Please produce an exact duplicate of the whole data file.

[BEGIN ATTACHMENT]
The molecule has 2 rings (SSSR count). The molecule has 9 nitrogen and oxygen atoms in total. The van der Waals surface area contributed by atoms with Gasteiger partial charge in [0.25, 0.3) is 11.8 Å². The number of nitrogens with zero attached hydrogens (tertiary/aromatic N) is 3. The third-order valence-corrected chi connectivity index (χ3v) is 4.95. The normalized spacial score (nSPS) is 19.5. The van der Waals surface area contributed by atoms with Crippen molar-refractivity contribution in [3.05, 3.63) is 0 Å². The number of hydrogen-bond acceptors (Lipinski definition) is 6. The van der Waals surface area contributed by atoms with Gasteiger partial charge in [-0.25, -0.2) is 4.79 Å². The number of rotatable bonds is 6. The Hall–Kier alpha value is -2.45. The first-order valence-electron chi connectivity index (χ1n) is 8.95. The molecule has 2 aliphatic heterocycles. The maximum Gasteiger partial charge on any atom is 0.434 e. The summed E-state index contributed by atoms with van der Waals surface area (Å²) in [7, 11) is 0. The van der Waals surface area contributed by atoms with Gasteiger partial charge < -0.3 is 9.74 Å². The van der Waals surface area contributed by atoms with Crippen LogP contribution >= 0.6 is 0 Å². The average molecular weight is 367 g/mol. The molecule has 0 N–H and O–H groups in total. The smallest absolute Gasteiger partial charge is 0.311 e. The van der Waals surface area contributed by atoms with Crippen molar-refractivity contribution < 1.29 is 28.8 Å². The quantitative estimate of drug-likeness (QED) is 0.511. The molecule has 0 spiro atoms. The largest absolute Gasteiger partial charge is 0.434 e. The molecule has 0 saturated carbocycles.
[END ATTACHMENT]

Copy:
The molecule has 2 rings (SSSR count). The molecule has 9 nitrogen and oxygen atoms in total. The van der Waals surface area contributed by atoms with Gasteiger partial charge in [0.25, 0.3) is 11.8 Å². The number of nitrogens with zero attached hydrogens (tertiary/aromatic N) is 3. The third-order valence-corrected chi connectivity index (χ3v) is 4.95. The normalized spacial score (nSPS) is 19.5. The van der Waals surface area contributed by atoms with Crippen molar-refractivity contribution in [3.05, 3.63) is 0 Å². The number of hydrogen-bond acceptors (Lipinski definition) is 6. The van der Waals surface area contributed by atoms with Gasteiger partial charge in [-0.25, -0.2) is 4.79 Å². The number of rotatable bonds is 6. The Hall–Kier alpha value is -2.45. The first-order valence-electron chi connectivity index (χ1n) is 8.95. The molecule has 2 aliphatic heterocycles. The maximum Gasteiger partial charge on any atom is 0.434 e. The summed E-state index contributed by atoms with van der Waals surface area (Å²) in [7, 11) is 0. The van der Waals surface area contributed by atoms with Gasteiger partial charge < -0.3 is 9.74 Å². The van der Waals surface area contributed by atoms with Crippen LogP contribution >= 0.6 is 0 Å². The average molecular weight is 367 g/mol. The molecule has 0 N–H and O–H groups in total. The smallest absolute Gasteiger partial charge is 0.311 e. The van der Waals surface area contributed by atoms with Crippen molar-refractivity contribution < 1.29 is 28.8 Å². The quantitative estimate of drug-likeness (QED) is 0.511. The molecule has 0 spiro atoms. The largest absolute Gasteiger partial charge is 0.434 e. The molecule has 0 saturated carbocycles.